Elfen Lied vol 4

UK distributor: ADV Films

BBFC Certificate: 15

Suggested Retail Price (SRP):

Episodes: 11 - 13 (of 13)

Audio Options: English 5.1; Japanese 2.0

Subtitles: English

Reviewer:  Tom (Webmaster)


The final volume of my favourite series so far this year, the previous volumes of Elfen Lied have improved with each instalment so this ultimate volume has a lot to live up to.  If you are reading this then you will know by now that the main strengths of Elfen Lied is drama and shocking violence.  The comedy that featured nearer the beginning of the series is now gone and only the drama remains, which made the previous volume the strongest yet. 

Volume 4 continues on from the previous volume and we are introduced to the most deadly of the genetic creatures (Diclonius) yet.  The creature #35 is unveiled after spending all her life in containment.  She turns out to be the youngest of the Diclonius, the most powerful and the most bloodthirsty.  #35 is made to track down Lucy in order to destroy her.  The stage is set for an epic final battle on a bridge (where else?) between the pair.  When the pair do meet, Kohta will finally realise the truth behind Lucy.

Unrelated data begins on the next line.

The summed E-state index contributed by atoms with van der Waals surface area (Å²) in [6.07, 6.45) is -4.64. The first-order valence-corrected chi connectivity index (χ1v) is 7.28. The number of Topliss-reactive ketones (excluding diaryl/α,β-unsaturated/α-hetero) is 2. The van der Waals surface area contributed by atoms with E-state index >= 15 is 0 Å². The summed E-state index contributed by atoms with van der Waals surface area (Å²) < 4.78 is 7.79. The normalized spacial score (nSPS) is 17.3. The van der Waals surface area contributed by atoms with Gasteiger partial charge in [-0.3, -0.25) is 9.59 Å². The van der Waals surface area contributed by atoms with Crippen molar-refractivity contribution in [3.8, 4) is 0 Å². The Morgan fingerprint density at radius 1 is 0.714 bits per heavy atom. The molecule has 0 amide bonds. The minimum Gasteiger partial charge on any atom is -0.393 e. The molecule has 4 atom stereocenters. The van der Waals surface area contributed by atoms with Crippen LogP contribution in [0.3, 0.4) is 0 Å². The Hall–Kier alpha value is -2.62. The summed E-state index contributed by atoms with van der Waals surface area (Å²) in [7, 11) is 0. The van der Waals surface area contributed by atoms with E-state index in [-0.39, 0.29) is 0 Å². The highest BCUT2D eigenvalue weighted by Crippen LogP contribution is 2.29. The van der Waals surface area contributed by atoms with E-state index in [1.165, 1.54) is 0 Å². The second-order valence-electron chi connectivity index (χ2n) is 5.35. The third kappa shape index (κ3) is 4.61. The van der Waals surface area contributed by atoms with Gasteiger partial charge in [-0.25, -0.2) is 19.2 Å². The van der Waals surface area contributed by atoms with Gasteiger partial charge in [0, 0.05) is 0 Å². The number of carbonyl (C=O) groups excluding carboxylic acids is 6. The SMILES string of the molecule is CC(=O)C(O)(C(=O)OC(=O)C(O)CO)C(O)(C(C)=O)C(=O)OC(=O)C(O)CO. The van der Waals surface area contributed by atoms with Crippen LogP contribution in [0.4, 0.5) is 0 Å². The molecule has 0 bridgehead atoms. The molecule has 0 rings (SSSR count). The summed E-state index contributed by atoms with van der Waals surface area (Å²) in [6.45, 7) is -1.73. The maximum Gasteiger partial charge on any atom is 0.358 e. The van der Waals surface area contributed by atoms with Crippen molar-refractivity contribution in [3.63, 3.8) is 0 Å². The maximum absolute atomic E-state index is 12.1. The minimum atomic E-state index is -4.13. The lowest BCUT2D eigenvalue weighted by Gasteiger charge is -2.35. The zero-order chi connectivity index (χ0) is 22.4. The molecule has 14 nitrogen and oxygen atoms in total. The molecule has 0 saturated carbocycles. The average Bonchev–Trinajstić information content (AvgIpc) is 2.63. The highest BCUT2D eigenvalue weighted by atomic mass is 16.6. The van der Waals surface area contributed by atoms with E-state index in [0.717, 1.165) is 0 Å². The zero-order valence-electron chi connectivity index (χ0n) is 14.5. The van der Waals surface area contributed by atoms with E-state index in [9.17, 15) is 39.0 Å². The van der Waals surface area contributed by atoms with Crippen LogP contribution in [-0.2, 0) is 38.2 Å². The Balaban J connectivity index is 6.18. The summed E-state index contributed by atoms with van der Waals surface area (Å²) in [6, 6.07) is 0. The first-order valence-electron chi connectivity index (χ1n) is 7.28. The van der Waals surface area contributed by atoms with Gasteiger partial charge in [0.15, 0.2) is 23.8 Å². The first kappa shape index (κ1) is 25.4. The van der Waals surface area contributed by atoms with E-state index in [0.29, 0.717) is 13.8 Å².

The terrifying #35

Although the conclusion of Elfen Lied is made obvious half-way through the series, that does not take any impact away from it when Kohta eventually discovers the truth about Lucy.  The grief of both characters is strong and is more moving then expected.  Also the story of #35's father being one of the scientists which helped contain her certainly add even more emotion to the ending, particularly the atonement of the father.  There are some unanswered questions as well, although not enough to warrant a second or OAV series.  These questions will no doubt have you going back to watch the whole series over again to see if you missed anything. 

How will Kohta cope with Lucy's revelation?

Volume 4 of Elfen Lied offers a satisfying conclusion to what has been an excellent series.  Despite being shockingly violent and very controversial in places, it has remained gripping throughout and the quality of the story and characters has meant that it is more then just a shock-jock series.  If you can stomach the violence then you will be awarded and volume 4 is the biggest award of all.  Dramatic, violent, moving and exciting - the essence of Elfen Lied


The original Japanese DVD cover is included on the reverse of the standard English cover, much happier in tone then it's Western counterpart.  Credit-free versions of the haunting opening and closing sequences are included, as well as two excellent galleries of the production and character artwork.  Production notes and a selection of ADV trailers are included as well. 


Feature: Extras:


Back To Reviews Archive